also allowing me to miss the hazards at the tip of the Cape.

However, we were pretty well over-canvassed, and the boat was
heeling more than was effective for good traveling. Accordingly,
when Lydia came up to relieve me at 10, we took in a reef and
rolled up the genoa to probably no more than 75%. This allowed
Flying Pig to straighten up and fly right, so to speak, making
about the same speed and pointing ability, but with much more
comfort. At the same time, we tacked and headed pretty much due

NOAA's had it pretty much wrong in this area, but if it's
correct, some time later today, the wind will shift to the east,
and it will be a little easier going. Unfortunately, the wind is
also supposed to die, so we'll see about that part! In the
meantime, we're headed back to our "go to" line from yesterday,
which we can pretty much maintain with the winds as they are now.
If we weren't having to beat, we could be running with the full
canvas out, making much better time, not to mention direction.
Anyway, for those who were watching SPOT, that's what those crazy
lines are about.

Actually, of course, this pattern isn't at all unusual in a
passage. We've just been blessed with better weather and
direction for all the preceding times. As a result of the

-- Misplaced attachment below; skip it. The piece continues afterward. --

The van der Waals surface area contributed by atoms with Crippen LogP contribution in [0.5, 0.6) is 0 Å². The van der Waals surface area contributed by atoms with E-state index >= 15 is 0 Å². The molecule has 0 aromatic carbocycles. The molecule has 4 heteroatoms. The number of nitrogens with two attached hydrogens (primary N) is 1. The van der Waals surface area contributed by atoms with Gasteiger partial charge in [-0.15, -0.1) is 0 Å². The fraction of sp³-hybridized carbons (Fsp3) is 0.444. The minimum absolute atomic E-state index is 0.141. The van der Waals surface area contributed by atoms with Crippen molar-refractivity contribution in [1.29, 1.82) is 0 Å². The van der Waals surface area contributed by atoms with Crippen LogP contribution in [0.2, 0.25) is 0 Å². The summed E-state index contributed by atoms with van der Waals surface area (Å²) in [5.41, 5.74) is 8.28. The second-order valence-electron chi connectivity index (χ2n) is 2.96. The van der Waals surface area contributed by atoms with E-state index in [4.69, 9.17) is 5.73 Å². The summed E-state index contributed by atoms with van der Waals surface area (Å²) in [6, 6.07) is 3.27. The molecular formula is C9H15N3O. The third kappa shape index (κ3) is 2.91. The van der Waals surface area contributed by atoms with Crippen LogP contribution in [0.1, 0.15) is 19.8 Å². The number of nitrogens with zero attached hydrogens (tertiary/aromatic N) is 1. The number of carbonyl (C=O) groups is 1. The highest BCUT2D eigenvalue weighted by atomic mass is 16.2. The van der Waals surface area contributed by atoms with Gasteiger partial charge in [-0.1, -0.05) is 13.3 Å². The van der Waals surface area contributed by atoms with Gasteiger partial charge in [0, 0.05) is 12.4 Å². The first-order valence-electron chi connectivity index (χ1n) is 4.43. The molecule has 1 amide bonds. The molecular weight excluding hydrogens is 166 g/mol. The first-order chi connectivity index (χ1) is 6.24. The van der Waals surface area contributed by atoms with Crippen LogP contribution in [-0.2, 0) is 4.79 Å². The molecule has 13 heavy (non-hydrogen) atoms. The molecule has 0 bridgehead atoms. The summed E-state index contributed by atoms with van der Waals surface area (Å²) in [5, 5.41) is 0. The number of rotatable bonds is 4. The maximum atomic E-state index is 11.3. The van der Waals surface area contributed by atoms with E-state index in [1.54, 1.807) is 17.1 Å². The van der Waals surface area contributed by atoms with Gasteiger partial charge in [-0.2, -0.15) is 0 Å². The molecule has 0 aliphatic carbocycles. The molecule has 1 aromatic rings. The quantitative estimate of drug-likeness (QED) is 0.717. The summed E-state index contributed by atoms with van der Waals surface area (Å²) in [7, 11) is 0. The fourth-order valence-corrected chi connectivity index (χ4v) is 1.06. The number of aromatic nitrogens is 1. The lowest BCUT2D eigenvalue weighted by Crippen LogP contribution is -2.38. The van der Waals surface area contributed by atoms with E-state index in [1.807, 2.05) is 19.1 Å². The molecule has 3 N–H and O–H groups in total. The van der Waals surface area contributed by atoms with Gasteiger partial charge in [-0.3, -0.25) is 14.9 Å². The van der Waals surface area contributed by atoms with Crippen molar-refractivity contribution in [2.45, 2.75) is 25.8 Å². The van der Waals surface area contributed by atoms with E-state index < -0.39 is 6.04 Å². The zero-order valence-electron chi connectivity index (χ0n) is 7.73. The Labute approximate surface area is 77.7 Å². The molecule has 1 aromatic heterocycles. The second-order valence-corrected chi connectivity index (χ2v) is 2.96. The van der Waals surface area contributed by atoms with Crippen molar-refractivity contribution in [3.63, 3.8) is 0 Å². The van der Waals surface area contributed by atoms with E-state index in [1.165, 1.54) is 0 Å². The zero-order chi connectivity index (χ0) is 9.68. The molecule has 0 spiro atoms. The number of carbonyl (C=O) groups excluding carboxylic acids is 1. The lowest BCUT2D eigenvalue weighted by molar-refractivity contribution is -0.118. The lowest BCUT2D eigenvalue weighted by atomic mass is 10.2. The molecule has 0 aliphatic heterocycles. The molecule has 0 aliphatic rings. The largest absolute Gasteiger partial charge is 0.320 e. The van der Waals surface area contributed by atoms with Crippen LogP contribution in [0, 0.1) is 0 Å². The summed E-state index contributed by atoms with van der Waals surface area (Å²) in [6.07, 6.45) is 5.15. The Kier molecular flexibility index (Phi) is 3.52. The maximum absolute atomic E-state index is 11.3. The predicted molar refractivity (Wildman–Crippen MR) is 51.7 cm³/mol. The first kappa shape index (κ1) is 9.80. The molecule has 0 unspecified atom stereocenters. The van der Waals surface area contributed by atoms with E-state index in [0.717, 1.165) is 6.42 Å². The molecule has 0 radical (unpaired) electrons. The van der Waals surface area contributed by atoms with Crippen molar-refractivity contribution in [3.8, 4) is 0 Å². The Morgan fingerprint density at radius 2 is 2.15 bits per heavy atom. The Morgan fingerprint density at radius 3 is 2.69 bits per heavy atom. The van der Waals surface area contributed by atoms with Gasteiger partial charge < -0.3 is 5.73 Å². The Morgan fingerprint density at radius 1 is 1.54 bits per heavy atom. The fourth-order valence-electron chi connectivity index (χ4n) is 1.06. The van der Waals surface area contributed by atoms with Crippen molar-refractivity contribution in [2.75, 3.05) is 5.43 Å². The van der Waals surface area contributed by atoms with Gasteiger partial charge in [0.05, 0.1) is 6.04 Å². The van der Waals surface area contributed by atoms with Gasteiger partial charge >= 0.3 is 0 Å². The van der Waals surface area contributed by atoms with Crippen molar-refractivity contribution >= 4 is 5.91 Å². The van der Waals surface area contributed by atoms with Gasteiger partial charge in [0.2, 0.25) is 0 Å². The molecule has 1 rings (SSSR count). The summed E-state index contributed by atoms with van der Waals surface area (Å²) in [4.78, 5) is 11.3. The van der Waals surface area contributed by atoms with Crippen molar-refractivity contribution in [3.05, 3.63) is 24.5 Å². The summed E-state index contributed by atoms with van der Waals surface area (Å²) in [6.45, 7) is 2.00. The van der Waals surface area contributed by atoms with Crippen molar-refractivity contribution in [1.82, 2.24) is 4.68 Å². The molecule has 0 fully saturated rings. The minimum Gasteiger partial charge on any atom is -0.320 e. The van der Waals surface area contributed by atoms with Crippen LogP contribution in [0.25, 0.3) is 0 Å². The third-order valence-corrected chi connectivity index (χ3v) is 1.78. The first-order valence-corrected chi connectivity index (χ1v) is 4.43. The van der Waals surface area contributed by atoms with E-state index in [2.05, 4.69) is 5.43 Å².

current events, however, we'll not make Portland today, nor,
perhaps, even, if this continues, tomorrow. Tacking takes a
great deal longer, and if we were to have to proceed entirely on
this basis all the way to Portland, it could well take a week to
get there. However, of course, the weather is forecast to

NOAA (again with the suspicions!) says the wind will become east,
but then die. East is good, dead isn't... Later, still (by
days) the wind is supposed to clock around through the southern
quadrant, and be very high winds. A due south wind with some
energy behind it would suit us just fine, given the direction of
travel we need to take! Waiting for a couple of days isn't so
hot, however...

Well, NOAA got it part right... I went down for my nap after
we'd shortened sail, and Lydia tacked, taking us across our
original rhumb line, and then tacked back again. Active SPOT
watchers will see us zig and then zag.

However, not long after the tack, the wind, which didn't clock at
all, took a vacation. What was previously 15-20/gusts to 25
became 5-10 with occasional outbursts to 11,but mostly 6-9. All
the diminishment did nothing for the seas, which remained steep,
short, and lumpy. Fortunately, all that lack of enthusiasm from
Aeolus allowed us to put out the genny again, and the rock and
roll subsided a bit with the increased canvas, and our speed
slightly improved with the improved shape of the sail.
Unfortunately, as high as we need to point, we're not making
stellar time toward our destination. We're truly jaded by our
experience early in the trip; it was very hard to come off of 800
miles of perfect sailing to storms and endless headwinds...

Because it will be nightfall soon, we'll leave the reef in the